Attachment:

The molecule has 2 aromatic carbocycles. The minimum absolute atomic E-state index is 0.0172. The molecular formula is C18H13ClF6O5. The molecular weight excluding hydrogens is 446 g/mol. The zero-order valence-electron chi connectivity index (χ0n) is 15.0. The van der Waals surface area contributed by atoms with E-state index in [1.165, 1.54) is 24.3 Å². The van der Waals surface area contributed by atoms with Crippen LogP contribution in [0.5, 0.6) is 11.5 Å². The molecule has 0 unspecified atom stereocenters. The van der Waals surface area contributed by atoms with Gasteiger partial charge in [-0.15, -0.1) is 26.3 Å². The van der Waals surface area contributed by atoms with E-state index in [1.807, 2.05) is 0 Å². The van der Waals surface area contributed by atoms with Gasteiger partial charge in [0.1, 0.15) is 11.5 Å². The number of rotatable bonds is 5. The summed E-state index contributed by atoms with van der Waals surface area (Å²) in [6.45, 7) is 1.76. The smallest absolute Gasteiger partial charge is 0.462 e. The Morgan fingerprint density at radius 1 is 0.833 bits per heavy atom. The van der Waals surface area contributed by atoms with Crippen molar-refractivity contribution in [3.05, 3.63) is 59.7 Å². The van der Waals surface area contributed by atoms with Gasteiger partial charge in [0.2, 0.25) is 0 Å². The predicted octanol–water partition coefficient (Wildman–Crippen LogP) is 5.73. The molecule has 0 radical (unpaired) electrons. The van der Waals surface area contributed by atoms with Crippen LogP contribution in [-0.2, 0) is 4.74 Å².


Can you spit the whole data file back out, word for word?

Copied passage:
The molecule has 2 aromatic carbocycles. The minimum absolute atomic E-state index is 0.0172. The molecular formula is C18H13ClF6O5. The molecular weight excluding hydrogens is 446 g/mol. The zero-order valence-electron chi connectivity index (χ0n) is 15.0. The van der Waals surface area contributed by atoms with E-state index in [1.165, 1.54) is 24.3 Å². The van der Waals surface area contributed by atoms with Crippen LogP contribution in [0.5, 0.6) is 11.5 Å². The molecule has 0 unspecified atom stereocenters. The van der Waals surface area contributed by atoms with Gasteiger partial charge in [-0.15, -0.1) is 26.3 Å². The van der Waals surface area contributed by atoms with E-state index in [1.807, 2.05) is 0 Å². The van der Waals surface area contributed by atoms with Gasteiger partial charge in [0.1, 0.15) is 11.5 Å². The number of rotatable bonds is 5. The summed E-state index contributed by atoms with van der Waals surface area (Å²) in [6.45, 7) is 1.76. The smallest absolute Gasteiger partial charge is 0.462 e. The Morgan fingerprint density at radius 1 is 0.833 bits per heavy atom. The van der Waals surface area contributed by atoms with Crippen molar-refractivity contribution in [3.05, 3.63) is 59.7 Å². The van der Waals surface area contributed by atoms with Gasteiger partial charge in [0.2, 0.25) is 0 Å². The predicted octanol–water partition coefficient (Wildman–Crippen LogP) is 5.73. The molecule has 0 radical (unpaired) electrons. The van der Waals surface area contributed by atoms with Crippen LogP contribution in [-0.2, 0) is 4.74 Å².